2023 INDUCTEE INFORMATION IS UNDER CONSTRUCTION...
COME HONOR OUR NEW INDUCTEES ON SATURDAY, OCTOBER 28 AT 7 PM AT CFD.
2022 INDUCTEE INFORMATION IS UNDER CONSTRUCTION...
2022 INDUCTEE INFORMATION IS UNDER CONSTRUCTION...
2021 INDUCTEE INFORMATION IS UNDER CONSTRUCTION...
Due to Covid, we did not honor a class
We are in the process of updating our website. Please bear with us!
You can scroll down to see
2004 - 2019 Inductees.
CLASS OF 2019
Angie Anderson-Hansen was a four-year starter for the Taylor High School Lady Titans basketball team, graduating in 1985.
She ﬁnished her career as the all-time leading girls' scorer in Howard County with 1,132 points. The Titans were 61-20 during her time at the school, including a 19-5 record her sophomore year with Taylor winning the regional before losing in the semi-state.
Her senior year, she was a top 20 scorer in the state averaging 20.5 points per game, and was Second Team All-State. Her scoring records came at a time when there wasn’t a three-point line and girls used a men’s-sized basketball. Other high school honors included First Team All-MidIndiana Conference and all-county for three consecutive seasons. Anderson-Hansen earned 10 varsity letters at Taylor, where she also played volleyball and ran track. In volleyball, the Lady Titans won back-to-back sectional titles her junior and senior years and in track as a senior, she set the then-record in the 800-meter run with a time of 2:28.6.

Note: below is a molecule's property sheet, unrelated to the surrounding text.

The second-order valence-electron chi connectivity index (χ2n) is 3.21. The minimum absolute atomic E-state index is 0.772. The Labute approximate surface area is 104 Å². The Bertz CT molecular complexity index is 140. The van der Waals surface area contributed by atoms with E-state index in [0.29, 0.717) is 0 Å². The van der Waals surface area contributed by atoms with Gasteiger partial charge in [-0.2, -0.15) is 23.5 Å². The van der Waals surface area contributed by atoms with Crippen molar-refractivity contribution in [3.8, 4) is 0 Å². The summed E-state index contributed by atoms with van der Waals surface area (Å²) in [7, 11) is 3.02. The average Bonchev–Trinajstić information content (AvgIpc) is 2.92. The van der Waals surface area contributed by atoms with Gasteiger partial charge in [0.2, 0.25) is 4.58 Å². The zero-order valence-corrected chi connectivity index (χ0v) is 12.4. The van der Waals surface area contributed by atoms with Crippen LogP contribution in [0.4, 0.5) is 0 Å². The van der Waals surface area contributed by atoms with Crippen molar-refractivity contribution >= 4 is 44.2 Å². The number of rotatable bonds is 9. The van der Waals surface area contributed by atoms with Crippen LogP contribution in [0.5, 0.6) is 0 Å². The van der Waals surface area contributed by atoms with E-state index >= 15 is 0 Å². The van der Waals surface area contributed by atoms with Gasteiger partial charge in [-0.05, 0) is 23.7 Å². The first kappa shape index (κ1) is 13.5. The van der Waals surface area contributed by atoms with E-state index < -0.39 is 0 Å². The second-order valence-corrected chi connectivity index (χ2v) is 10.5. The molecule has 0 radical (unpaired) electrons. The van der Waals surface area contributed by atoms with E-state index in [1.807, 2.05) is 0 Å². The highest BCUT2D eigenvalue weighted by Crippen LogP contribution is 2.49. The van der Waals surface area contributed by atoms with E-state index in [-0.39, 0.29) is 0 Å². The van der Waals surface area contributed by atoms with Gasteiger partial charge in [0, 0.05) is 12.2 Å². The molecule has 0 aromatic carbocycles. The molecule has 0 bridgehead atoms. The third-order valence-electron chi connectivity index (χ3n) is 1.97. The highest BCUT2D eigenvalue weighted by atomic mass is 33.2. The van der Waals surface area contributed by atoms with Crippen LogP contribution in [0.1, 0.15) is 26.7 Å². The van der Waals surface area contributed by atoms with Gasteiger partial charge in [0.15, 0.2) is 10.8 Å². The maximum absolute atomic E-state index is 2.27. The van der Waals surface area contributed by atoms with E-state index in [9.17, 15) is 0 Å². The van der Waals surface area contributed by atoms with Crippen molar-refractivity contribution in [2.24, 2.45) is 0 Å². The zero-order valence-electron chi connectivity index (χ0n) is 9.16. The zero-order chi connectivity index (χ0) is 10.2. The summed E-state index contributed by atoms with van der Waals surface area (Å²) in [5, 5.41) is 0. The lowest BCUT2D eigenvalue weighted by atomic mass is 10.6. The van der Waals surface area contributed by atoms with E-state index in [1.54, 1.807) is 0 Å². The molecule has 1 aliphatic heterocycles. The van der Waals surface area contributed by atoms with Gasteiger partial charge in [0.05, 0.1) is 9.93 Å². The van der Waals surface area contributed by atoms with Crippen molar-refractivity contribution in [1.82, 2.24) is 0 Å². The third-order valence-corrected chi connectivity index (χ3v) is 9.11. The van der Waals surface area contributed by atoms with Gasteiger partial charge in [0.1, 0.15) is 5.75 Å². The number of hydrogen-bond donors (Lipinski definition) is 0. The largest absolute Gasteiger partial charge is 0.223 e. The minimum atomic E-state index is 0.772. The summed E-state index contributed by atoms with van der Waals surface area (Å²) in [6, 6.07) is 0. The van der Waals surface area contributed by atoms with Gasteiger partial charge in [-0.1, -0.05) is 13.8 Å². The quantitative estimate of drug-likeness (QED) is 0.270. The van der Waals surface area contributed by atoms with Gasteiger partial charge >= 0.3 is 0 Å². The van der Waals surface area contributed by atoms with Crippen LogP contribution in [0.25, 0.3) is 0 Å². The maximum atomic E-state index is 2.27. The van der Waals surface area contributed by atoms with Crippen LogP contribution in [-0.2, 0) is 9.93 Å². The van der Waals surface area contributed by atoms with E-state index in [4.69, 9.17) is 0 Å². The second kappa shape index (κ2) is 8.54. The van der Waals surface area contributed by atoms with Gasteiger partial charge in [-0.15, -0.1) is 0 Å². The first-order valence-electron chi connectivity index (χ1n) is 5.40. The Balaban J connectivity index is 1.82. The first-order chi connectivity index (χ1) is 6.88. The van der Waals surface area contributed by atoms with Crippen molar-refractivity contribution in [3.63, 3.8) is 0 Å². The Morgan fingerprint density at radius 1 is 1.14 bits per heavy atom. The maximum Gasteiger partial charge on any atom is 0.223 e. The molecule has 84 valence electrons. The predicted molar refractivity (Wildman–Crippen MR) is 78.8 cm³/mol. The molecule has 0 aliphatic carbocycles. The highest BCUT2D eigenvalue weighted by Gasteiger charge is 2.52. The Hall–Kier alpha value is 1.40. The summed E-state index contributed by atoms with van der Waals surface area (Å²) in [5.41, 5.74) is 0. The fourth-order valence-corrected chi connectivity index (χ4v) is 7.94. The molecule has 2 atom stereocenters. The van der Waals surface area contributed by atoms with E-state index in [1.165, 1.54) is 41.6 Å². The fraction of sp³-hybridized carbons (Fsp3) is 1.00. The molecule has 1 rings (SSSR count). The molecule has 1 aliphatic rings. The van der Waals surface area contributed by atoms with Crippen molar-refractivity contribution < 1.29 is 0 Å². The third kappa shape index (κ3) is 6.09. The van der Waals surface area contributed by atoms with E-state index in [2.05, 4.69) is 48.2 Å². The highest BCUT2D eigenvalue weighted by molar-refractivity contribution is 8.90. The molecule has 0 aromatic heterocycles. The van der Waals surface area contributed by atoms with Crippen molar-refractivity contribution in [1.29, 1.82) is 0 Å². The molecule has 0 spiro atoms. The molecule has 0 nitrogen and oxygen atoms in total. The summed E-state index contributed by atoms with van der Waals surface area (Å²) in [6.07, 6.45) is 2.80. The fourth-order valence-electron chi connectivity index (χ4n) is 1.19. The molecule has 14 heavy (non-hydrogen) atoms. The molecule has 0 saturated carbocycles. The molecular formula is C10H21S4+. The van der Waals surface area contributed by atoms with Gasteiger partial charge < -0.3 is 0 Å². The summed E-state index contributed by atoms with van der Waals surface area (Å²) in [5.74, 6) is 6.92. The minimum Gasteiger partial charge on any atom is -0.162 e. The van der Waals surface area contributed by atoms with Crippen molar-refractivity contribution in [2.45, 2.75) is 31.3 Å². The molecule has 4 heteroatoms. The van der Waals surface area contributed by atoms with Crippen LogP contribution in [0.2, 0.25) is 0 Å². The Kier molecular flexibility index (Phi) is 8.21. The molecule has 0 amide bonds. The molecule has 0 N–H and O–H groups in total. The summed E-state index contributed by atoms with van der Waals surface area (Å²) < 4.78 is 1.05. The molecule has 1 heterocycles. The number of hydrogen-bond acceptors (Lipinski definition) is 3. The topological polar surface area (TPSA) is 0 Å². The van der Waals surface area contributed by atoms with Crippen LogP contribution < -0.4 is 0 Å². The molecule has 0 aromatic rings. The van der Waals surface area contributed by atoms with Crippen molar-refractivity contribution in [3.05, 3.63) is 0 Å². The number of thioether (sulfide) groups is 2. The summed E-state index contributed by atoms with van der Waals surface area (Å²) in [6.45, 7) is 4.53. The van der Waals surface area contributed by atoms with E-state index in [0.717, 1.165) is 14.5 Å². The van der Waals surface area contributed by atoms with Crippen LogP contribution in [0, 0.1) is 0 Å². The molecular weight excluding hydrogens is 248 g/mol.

Anderson-Hansen went on to Butler University, playing in 99 basketball games over four years for the Bulldogs. She scored a career-best 13 points in the ﬁrst game of her senior season.
CLASS OF 2018
Jacqueline Bagwell was a standout tennis and basketball player at Haworth High School, graduating in 1980. She participated during the early years of girls' sports being recognized by the Indiana High School Athletic Association.
After graduating, she played tennis at Columbus State for three seasons before leading the University of Texas-Permian Basin to an NAIA national tournament appearance.
But it was coaching where Bagwell left her mark. Following a short stint at Hamilton College, she was named the head coach of Amherst College in Massachusetts in 1991, and in her first 27 seasons, Bagwell amassed a record of 430-109, including 21 consecutive appearances in the NCAA Division III national women’s tennis tournament.
In 1999, Bagwell led Amherst to the school’s first-ever NCAA national championship in any sport. In a thrilling 5-2 contest, Amherst defeated Williams College to complete a perfect 19-0 season and the NCAA Division III national title.